Champion cyclist Lance Armstrong will have surgery Wednesday to repair a broken collarbone he suffered in a fall during a comeback race in Spain this week, he said via Twitter.
“At home finally. Whew. Long coupla days. Surgery at 7am tomorrow,” he wrote, or tweeted — as sending short messages on the Web site is known — Tuesday evening from Austin, Texas, where he lives. Armstrong chronicled his day in a series of Twitter messages. “Back in the good ol’ U S of A.” “Back in austin. Headed to the doctor’s office.” “At the doc’s office. I guess it wasn’t such a ‘clean’ fracture after all. Bummer.” “Getting a CT scan now.” Emerging from a hospital with his arm in a sling Monday, Armstrong said he was “miserable.” “I just need to relax a couple of days and then make a plan,” he said. Armstrong, riding for Team Astana, crashed about 10 miles (16 kilometers) from the end of the first stage of the five-day Vuelta Ciclista a Castilla y Leon race. He said he has never before broken a collarbone in his 17 years as professional. “It’s pretty painful,” he said. “Just wait and see how it heals.”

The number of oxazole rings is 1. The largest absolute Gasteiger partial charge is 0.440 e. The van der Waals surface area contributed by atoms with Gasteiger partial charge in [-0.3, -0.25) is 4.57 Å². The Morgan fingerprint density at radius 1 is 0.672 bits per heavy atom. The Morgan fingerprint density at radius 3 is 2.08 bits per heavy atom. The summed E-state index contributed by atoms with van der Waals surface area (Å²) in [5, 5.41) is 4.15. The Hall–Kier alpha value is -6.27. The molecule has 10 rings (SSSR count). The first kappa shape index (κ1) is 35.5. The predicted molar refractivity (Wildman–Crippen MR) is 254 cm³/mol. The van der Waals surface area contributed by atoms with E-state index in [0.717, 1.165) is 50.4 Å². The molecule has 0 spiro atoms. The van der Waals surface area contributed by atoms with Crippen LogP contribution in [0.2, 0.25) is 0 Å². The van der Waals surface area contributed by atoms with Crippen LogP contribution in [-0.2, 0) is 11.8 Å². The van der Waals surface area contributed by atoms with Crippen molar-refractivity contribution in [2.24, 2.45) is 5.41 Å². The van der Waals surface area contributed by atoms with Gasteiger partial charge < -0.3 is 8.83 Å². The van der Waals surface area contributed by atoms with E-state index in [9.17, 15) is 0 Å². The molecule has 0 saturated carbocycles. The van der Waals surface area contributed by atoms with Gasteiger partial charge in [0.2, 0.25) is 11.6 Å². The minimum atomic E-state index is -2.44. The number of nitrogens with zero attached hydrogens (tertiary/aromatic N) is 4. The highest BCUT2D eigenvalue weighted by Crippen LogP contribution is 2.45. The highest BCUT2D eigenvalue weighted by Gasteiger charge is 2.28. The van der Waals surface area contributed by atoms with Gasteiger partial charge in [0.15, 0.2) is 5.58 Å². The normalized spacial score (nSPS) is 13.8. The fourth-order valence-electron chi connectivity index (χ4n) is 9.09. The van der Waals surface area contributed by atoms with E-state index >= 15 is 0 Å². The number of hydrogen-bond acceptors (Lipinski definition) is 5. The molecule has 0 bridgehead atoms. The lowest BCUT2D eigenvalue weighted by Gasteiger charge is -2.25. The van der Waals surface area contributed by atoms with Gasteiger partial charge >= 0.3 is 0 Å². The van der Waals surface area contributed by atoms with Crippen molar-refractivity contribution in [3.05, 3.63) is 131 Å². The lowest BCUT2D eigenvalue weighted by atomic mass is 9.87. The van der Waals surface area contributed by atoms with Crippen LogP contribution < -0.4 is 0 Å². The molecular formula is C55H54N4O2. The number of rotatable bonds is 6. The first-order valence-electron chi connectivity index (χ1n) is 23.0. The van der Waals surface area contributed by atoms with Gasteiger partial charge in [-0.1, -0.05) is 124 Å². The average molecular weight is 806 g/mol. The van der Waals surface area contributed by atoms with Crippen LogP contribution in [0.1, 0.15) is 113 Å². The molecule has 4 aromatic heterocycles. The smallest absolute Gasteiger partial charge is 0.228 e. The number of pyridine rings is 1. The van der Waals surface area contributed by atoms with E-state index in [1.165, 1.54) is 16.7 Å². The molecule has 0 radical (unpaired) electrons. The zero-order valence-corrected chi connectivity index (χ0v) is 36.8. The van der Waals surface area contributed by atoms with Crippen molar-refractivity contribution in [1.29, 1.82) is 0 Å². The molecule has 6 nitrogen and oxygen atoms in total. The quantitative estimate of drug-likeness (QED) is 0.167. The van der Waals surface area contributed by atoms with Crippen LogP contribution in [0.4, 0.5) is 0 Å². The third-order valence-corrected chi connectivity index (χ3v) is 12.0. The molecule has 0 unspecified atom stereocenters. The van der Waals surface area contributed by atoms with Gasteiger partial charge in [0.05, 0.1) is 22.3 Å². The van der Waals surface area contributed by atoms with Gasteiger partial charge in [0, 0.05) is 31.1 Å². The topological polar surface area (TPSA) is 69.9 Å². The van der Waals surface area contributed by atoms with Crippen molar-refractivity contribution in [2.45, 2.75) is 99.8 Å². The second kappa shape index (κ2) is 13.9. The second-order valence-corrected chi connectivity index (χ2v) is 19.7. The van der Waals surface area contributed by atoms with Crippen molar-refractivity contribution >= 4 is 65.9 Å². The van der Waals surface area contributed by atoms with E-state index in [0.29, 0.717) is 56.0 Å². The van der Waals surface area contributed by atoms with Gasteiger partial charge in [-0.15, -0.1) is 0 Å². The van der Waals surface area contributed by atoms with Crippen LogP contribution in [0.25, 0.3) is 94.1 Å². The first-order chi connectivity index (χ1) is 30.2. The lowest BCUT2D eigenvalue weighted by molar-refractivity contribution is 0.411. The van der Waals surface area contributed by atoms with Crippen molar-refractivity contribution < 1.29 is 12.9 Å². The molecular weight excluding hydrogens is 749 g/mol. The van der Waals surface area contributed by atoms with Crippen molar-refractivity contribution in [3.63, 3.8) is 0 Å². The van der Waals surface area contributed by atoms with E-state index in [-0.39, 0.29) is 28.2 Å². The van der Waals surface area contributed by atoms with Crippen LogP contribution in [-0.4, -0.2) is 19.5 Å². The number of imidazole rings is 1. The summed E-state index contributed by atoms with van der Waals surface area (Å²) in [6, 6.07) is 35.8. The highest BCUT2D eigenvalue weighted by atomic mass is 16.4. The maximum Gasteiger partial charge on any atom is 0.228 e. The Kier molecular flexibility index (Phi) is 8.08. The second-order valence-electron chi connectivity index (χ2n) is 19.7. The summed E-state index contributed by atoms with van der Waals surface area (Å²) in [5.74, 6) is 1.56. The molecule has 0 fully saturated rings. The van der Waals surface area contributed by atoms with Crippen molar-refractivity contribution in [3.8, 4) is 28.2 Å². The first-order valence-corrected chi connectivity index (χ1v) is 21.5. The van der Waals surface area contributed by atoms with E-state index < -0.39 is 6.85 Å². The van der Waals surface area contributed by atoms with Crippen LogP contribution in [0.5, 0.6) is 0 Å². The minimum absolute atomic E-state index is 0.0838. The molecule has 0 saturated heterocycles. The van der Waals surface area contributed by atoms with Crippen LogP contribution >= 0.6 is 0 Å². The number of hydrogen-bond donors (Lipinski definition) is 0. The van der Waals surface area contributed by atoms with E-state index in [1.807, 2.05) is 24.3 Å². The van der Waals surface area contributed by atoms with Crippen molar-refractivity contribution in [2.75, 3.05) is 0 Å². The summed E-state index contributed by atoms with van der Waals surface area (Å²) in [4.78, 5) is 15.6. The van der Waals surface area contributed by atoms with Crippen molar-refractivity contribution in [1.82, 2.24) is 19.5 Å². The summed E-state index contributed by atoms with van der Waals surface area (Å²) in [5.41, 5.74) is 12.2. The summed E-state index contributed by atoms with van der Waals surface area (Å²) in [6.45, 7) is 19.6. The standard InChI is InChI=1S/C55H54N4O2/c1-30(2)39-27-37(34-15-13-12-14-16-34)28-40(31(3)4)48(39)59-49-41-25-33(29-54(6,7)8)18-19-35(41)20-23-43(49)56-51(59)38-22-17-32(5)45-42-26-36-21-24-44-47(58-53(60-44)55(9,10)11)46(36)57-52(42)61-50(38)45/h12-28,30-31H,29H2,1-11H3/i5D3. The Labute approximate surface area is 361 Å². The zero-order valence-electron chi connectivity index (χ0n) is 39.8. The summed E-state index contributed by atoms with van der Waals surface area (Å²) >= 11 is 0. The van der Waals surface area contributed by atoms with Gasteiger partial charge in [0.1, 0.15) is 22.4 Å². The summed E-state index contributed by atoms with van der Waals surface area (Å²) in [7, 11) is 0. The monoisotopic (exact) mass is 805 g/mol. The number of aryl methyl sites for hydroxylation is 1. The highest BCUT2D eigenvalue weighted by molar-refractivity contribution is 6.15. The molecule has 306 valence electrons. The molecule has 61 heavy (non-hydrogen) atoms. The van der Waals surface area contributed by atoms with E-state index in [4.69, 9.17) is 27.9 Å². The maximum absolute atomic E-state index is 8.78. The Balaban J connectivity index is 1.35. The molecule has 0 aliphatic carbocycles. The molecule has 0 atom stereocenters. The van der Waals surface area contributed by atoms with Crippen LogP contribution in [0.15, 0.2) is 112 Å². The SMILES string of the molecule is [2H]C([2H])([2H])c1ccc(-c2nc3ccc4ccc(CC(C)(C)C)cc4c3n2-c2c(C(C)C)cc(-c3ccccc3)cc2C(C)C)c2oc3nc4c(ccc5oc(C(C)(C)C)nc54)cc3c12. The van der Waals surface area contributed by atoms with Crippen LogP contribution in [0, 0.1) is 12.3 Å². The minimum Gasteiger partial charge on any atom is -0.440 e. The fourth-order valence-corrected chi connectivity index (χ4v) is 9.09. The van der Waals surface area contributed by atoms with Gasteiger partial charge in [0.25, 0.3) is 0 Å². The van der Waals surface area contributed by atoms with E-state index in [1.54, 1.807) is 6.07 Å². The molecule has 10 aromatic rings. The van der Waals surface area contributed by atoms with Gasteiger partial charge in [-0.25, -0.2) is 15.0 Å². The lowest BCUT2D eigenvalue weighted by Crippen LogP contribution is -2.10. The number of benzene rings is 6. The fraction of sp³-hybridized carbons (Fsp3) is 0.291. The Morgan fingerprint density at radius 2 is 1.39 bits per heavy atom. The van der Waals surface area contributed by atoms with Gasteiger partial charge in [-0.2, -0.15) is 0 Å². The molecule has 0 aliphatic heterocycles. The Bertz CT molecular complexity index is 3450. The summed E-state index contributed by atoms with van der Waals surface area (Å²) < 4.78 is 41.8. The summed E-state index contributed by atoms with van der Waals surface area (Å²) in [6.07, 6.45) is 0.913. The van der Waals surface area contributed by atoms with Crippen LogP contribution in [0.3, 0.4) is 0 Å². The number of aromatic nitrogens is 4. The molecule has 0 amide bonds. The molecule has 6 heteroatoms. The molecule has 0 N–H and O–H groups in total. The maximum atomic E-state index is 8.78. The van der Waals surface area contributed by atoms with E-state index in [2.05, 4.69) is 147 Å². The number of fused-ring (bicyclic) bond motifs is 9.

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The crash took down several riders, but Armstrong appeared to be the only one injured. “That’s cycling,” he said. “It’s nobody’s fault. Crashes happen all the time.” As they came within a few miles of the finish, Armstrong said, racers started picking up speed and jockeying for position. Watch more about the crash » “It happens quick when it happens,” he said. “It could have been worse.” Armstrong, 37, announced that he was coming out of retirement last year and was using the Spanish race as a warm-up for the Tour de France. He could be out for three or four weeks because of the collarbone injury, said Jacinto Vidarte, spokesman for the five-day Spanish race.
Armstrong, who is attempting a second comeback after retiring in 2005, was planning to race May 9-31 in the Giro d’Italia, one of Europe’s most prestigious and grueling stage races. He said Monday that his plans for racing in the Giro were now “problematic.” His first comeback came in 1998, two years after he was diagnosed with advanced testicular cancer that had spread to his lungs and brain. Doctors gave him a less than 50 percent chance of survival.